211990-215563

211925-214280 subjects 212232-215015

Re: Happy Numbers (#93)
211990 [wccrawford@g] -Boggles-
211994 [james@gr yp ] Sounds right on to me.
211997 [peter@se an ] Doesn't this mean that all numbers are happy?
+ 212000 [chris.hulan@] Do it by hand for 3...
| 212013 [peter@se an ] Problem is that from the quiz it states that you either get a 1 or an
| 212060 [nospam@no it] As I understand the Wolfram article, an unhappy number never hits 1 as a
| 212149 [fugalh@xm ss] What you have described here is the halting problem. Good luck with that.
| + 212154 [gavin@re in ] IMO, that's an unnecessary spoiler (which is why I didn't look at the
| | 212168 [fugalh@xm ss] This isn't a math quiz. It's a programming quiz.
| | 212198 [nospam@no it] Yes, true, but to program efficiently, you need to know at least some of the
| + 212156 [wccrawford@g] As long as we're noting strategy, the site also noted that 16 and 61 are
| + 212160 [sander.land@] Something which reduces to HP is not equivalent to HP, only if you can
| + 212166 [lukfugl@gm i] The period cannot be any larger than 1000. The largest period is
| | + 212171 [lukfugl@gm i] And here's the "below" referred to (I forgot it earlier). :)
| | + 212173 [fugalh@xm ss] <mathematical proof proof />
| | + 212540 [michael.ulm@] Actually, it is possible to show that for any three digit number
| |   + 212571 [hawkman.gelo] ...
| |   + 212972 [lukfugl@gm i] Cool, thanks.
| |   + 212976 [lukfugl@gm i] section of the thread, just skim on past... :)
| |     213086 [michael.ulm@] ...
| + 212195 [nospam@no it] / ...
+ 212002 [james@gr yp ] James Edward Gray II
  + 212006 [semmons99@gm] ...
  + 212016 [wccrawford@g] Wow.  Lots of strategy on that page.  Almost like cheating ;)
    + 212023 [lukfugl@gm i] /me sheepishly raises his hand
    + 212028 [semmons99@gm] ...
    | 212058 [canyonrat@ma] That's not quite what the cited article says. it says that happy
    + 212031 [roland.swing] One note of advice - the operator to use is actually ** not ^ as might
      + 212048 [nospam@no it] I think you  meant 7 ** 2 = 49, whereas
      | 212089 [james@gr yp ] #!/usr/bin/env ruby -w
      | 212110 [nospam@no it] / ...
      | + 212157 [robert.dober] ...
      | + 212297 [martin@sn wp] That's not the way anyone does exponentiation with integers.  Instead,
      |   + 212300 [jcarbaut@la ] "Bignum limits ?" to see the reason (and it won't work only in ruby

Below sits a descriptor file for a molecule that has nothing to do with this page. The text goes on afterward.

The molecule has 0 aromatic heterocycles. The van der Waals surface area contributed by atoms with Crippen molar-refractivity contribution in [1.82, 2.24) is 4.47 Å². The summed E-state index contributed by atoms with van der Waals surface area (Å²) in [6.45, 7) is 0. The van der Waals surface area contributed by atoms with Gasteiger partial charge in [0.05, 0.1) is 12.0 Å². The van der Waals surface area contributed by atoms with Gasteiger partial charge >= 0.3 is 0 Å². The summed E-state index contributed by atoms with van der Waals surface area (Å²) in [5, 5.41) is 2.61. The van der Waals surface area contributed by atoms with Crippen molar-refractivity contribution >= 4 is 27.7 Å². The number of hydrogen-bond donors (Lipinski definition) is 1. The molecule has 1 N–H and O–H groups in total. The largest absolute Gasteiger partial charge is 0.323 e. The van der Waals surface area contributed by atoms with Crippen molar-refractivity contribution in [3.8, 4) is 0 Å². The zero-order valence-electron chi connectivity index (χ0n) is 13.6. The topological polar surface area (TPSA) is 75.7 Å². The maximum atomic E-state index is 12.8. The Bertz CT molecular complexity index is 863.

|   + 212327 [nospam@no it] / ...
      |     212333 [abergeron@gm] I did my own benchmarking and my results are contrary to what was said before.
      |     + 212340 [nospam@no it] / ... snip demonstration in which n * n is 3.2 x faster than n ** 2
      |     + 212389 [james@gr yp ] My original test was on a MacBook Pro (an Intel Mac).
      |     + 212390 [james@gr yp ] Your test doesn't use Bignums.  That could be the difference.
      |       212401 [abergeron@gm] I redid it with a Bignum and got about 0.7s for each.  So yeah, with
      |       212436 [gavin@re in ] Here are my two solutions. Both take arbitrary bases. Neither counts
      |       212446 [gavin@re in ] class Array
      |       + 212449 [robert.dober] ...
      |       + 212463 [sander.land@] Is that really so much faster? Worth breaking on empty arrays?
      |         + 212478 [robert.dober] ...
      |         + 212580 [gavin@re in ] Interesting! Thanks for sharing. I'm surprised that #each with += is so
      + 212061 [mike@st k. a] => 5
        212087 [roland.swing] Sorry, should have been 7 ** 2 :)
        + 212111 [nospam@no it] Considering this thread and the quiz question, I think maybe a psychologist
        | 212112 [gavin@re in ] Interestingly, there doesn't seem to be a pattern as to the number of
        | 212120 [gavin@re in ] Although others are sure to have better results, I thought I'd post
        + 212137 [matthew.moss] As has been said, "real mathematicians" shudder that their work might be useful.
          212200 [nospam@no it] Another example is non-Euclidean geometry, which was an impractical, exotic
          212203 [wccrawford@g] Wait, are you suggesting that in a hundred years, Happy Numbers could
          212264 [robert.dober] ...

DNS server
212010 [rubytalk@ea ] ...
212014 [garbagecat10] What are you trying to accomplish that can't be done with standard DNS servers?